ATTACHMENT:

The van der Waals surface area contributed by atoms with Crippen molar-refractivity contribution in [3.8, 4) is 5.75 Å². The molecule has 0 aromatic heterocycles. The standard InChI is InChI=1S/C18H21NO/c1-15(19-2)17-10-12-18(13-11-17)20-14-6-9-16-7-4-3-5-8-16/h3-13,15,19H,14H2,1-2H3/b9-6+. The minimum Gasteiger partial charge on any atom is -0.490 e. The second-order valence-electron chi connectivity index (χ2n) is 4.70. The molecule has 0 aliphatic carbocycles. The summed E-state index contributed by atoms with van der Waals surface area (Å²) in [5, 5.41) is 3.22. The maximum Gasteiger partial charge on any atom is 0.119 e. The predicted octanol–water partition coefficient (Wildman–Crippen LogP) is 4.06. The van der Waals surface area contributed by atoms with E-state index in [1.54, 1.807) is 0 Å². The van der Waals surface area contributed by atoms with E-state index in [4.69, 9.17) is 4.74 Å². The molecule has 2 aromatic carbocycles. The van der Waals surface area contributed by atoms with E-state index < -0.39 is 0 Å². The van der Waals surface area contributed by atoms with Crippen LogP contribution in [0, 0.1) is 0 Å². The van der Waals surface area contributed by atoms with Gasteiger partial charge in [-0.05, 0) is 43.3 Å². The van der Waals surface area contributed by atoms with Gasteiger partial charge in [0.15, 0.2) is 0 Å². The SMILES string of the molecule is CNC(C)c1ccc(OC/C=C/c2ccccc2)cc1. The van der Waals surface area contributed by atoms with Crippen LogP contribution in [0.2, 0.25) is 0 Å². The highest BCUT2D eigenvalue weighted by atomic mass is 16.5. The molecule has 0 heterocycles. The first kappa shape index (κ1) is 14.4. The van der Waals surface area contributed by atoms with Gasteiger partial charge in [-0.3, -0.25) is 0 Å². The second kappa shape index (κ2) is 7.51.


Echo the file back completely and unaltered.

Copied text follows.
The van der Waals surface area contributed by atoms with Crippen molar-refractivity contribution in [3.8, 4) is 5.75 Å². The molecule has 0 aromatic heterocycles. The standard InChI is InChI=1S/C18H21NO/c1-15(19-2)17-10-12-18(13-11-17)20-14-6-9-16-7-4-3-5-8-16/h3-13,15,19H,14H2,1-2H3/b9-6+. The minimum Gasteiger partial charge on any atom is -0.490 e. The second-order valence-electron chi connectivity index (χ2n) is 4.70. The molecule has 0 aliphatic carbocycles. The summed E-state index contributed by atoms with van der Waals surface area (Å²) in [5, 5.41) is 3.22. The maximum Gasteiger partial charge on any atom is 0.119 e. The predicted octanol–water partition coefficient (Wildman–Crippen LogP) is 4.06. The van der Waals surface area contributed by atoms with E-state index in [1.54, 1.807) is 0 Å². The van der Waals surface area contributed by atoms with E-state index in [4.69, 9.17) is 4.74 Å². The molecule has 2 aromatic carbocycles. The van der Waals surface area contributed by atoms with E-state index < -0.39 is 0 Å². The van der Waals surface area contributed by atoms with Crippen LogP contribution in [0, 0.1) is 0 Å². The van der Waals surface area contributed by atoms with Gasteiger partial charge in [-0.05, 0) is 43.3 Å². The van der Waals surface area contributed by atoms with Gasteiger partial charge in [0.15, 0.2) is 0 Å². The SMILES string of the molecule is CNC(C)c1ccc(OC/C=C/c2ccccc2)cc1. The van der Waals surface area contributed by atoms with Crippen LogP contribution in [0.2, 0.25) is 0 Å². The highest BCUT2D eigenvalue weighted by atomic mass is 16.5. The molecule has 0 heterocycles. The first kappa shape index (κ1) is 14.4. The van der Waals surface area contributed by atoms with Gasteiger partial charge in [-0.3, -0.25) is 0 Å². The second kappa shape index (κ2) is 7.51.